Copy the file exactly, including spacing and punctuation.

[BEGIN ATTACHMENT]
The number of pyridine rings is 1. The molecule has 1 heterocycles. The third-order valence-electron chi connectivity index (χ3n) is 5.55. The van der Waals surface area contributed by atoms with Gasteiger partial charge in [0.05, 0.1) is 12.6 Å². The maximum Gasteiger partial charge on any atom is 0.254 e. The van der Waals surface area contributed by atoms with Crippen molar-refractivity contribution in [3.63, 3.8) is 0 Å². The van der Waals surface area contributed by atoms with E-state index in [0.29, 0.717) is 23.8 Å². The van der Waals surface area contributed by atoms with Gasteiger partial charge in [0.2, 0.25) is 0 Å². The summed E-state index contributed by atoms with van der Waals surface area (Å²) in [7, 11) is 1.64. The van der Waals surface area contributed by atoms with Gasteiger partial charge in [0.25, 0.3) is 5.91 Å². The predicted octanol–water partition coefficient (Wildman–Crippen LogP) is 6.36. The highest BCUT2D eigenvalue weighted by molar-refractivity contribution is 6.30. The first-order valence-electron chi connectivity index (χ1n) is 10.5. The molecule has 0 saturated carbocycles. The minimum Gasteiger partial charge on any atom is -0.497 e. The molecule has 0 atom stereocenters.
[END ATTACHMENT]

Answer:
The number of pyridine rings is 1. The molecule has 1 heterocycles. The third-order valence-electron chi connectivity index (χ3n) is 5.55. The van der Waals surface area contributed by atoms with Gasteiger partial charge in [0.05, 0.1) is 12.6 Å². The maximum Gasteiger partial charge on any atom is 0.254 e. The van der Waals surface area contributed by atoms with Crippen molar-refractivity contribution in [3.63, 3.8) is 0 Å². The van der Waals surface area contributed by atoms with E-state index in [0.29, 0.717) is 23.8 Å². The van der Waals surface area contributed by atoms with Gasteiger partial charge in [0.2, 0.25) is 0 Å². The summed E-state index contributed by atoms with van der Waals surface area (Å²) in [7, 11) is 1.64. The van der Waals surface area contributed by atoms with Gasteiger partial charge in [0.25, 0.3) is 5.91 Å². The predicted octanol–water partition coefficient (Wildman–Crippen LogP) is 6.36. The highest BCUT2D eigenvalue weighted by molar-refractivity contribution is 6.30. The first-order valence-electron chi connectivity index (χ1n) is 10.5. The molecule has 0 saturated carbocycles. The minimum Gasteiger partial charge on any atom is -0.497 e. The molecule has 0 atom stereocenters.